Sidney, OH Trolley Collision, Aug 1908
CARS CRASH ON CURVE.
FOUR KILLED AND NEARYL FORTY INJURED, ONE FATALLY.
WRECK ON TROLLEY RAILROAD.
TWO LIMITEDS ON THE WESTERN OHIO TRACTION COLLIDE THROUGH A MISTAKE IN ORDERS -- WERE TO MEET ON A SIDING SELDOM USED.
Piqua, O., Aug. 11. -- Four persons were killed and nearly forty others injured, one fatally, when two limited suburban electric cars of the Western Ohio Traction company collided at a sharp curve a few miles north of here last night.
WILLIAM BAILEY, car inspector, Piqua, O.
JAMES KEHOE, clerk at the National Cash Register works, Dayton, O.
GEORGE ROBERTSON, Sidney, O., clerk in building and loan association.
WILLIAM McCLELLAND, railroad employe, Lockington, O.
C. M. HUMELHAUSER, Detroit, Mich.
Both trolley cars were late and in addition to their usual high speec, are said to have been making up lost time. It is said that the southbound car from Sidney had orders to reach and lay over at a seldom used siding just south of Sidney, there to wait until the northbound car rounded a curve just before reaching the switch, the northbound car hove in sight. In an instant there was a crash. The southbound car was telescoped and almost completely reduced to splinters. It was on the car that the greatest number were injured.
Inspector BAILEY jumped from his car and was killed. The passengers in neither car had the slightest warning. The cars were crowded. The passengers were hurled forward by the impact and thrown in heaps among the broken seats and splintered glass and timbers. Ahelby county infirmary, near the scene of the wreck, sent employes to the scene and with their help the injured wree removed to the infirmary, which was made a temporary hospital.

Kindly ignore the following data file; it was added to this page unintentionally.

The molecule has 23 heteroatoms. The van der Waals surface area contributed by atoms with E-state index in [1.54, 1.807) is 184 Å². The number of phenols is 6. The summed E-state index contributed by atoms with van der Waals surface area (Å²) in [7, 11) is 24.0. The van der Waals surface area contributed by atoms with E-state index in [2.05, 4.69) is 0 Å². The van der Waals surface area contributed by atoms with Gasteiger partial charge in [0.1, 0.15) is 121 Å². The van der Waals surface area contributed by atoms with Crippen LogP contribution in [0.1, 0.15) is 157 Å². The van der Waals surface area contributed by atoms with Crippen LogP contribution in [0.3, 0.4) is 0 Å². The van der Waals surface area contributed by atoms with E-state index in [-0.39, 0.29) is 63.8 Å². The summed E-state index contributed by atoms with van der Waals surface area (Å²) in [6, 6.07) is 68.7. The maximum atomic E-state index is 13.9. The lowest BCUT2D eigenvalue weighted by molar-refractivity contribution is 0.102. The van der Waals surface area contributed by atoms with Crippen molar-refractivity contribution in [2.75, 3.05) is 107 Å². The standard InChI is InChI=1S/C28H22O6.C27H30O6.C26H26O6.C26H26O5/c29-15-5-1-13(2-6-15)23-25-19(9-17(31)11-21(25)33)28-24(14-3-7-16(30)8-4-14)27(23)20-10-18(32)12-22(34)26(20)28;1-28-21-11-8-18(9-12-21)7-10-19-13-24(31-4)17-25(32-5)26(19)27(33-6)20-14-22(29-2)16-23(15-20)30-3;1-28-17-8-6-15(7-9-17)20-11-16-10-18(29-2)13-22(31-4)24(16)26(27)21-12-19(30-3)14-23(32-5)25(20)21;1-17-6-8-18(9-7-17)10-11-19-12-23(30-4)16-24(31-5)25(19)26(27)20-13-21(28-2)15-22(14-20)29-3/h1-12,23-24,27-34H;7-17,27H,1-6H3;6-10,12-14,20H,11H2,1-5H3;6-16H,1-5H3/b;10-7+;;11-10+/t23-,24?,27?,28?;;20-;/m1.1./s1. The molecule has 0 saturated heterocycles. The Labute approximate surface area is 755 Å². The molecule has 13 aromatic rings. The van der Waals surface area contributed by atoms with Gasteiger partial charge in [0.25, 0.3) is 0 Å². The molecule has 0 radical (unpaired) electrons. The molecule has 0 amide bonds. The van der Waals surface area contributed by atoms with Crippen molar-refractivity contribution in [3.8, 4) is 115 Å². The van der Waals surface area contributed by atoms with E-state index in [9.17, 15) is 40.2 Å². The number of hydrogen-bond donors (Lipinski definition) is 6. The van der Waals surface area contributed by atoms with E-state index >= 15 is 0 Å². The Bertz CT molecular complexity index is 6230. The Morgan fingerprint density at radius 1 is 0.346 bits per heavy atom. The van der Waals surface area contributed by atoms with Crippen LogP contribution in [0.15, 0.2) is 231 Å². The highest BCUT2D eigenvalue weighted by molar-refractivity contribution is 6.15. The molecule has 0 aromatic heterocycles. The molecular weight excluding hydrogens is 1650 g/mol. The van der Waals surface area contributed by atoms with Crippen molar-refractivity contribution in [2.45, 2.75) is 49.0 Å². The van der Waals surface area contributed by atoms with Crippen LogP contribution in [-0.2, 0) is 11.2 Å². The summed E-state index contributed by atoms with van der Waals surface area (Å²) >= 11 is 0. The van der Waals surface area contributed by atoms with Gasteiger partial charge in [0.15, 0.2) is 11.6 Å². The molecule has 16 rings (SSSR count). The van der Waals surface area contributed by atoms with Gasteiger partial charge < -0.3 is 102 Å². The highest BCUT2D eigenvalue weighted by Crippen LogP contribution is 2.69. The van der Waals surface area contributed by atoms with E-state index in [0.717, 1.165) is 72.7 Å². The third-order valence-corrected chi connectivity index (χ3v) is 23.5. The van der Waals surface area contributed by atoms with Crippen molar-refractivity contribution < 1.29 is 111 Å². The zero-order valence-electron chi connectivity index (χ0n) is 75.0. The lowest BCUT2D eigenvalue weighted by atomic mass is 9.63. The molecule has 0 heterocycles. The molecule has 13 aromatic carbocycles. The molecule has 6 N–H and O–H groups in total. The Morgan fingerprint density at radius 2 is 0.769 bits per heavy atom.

Few escaped without some minor hurt.
William Morgan, a farmer, who was the first man to reach the spot, said: "Both cars were piles of kindling. There was a strange silence. I didn't hear a moan when I first reached the place. I seemed as though everybody must be dead or unconscious."
"Even the two or three passengers who escaped serious harm must have been stunned. There was not a sign of life for fully a minute after I got there."
"I pulled a timber off a man's leg and he looked up with a silly smile asking: 'Have you a buttonhook?'"
"Then he burst out into idotic laughter. There was a hole in his head. Something rolled against my foot. It looked like a human head. Then I caved in."
"When I came to, a small army of farmers and other men were working like demons to get at and liberate the folks in the wreck. I joined them."
So far as known only one man escaped without a scratch.
Coroner Costello of Shelby county will probably prosecute Motorman HARRY HALE, of the South bound car if HALE survives, and also conductor JAMES BERRY. The charge will be manslaughter.
It is said that this crew, being late, violated orders and tried to make a switch other than the one ordered. General Manager Carpenter of the Western Ohio, and General Passenger Agent Price will not make any statements, except that whoever was to blame must be held responsible.
The Syracuse Herald New York 1908-08-11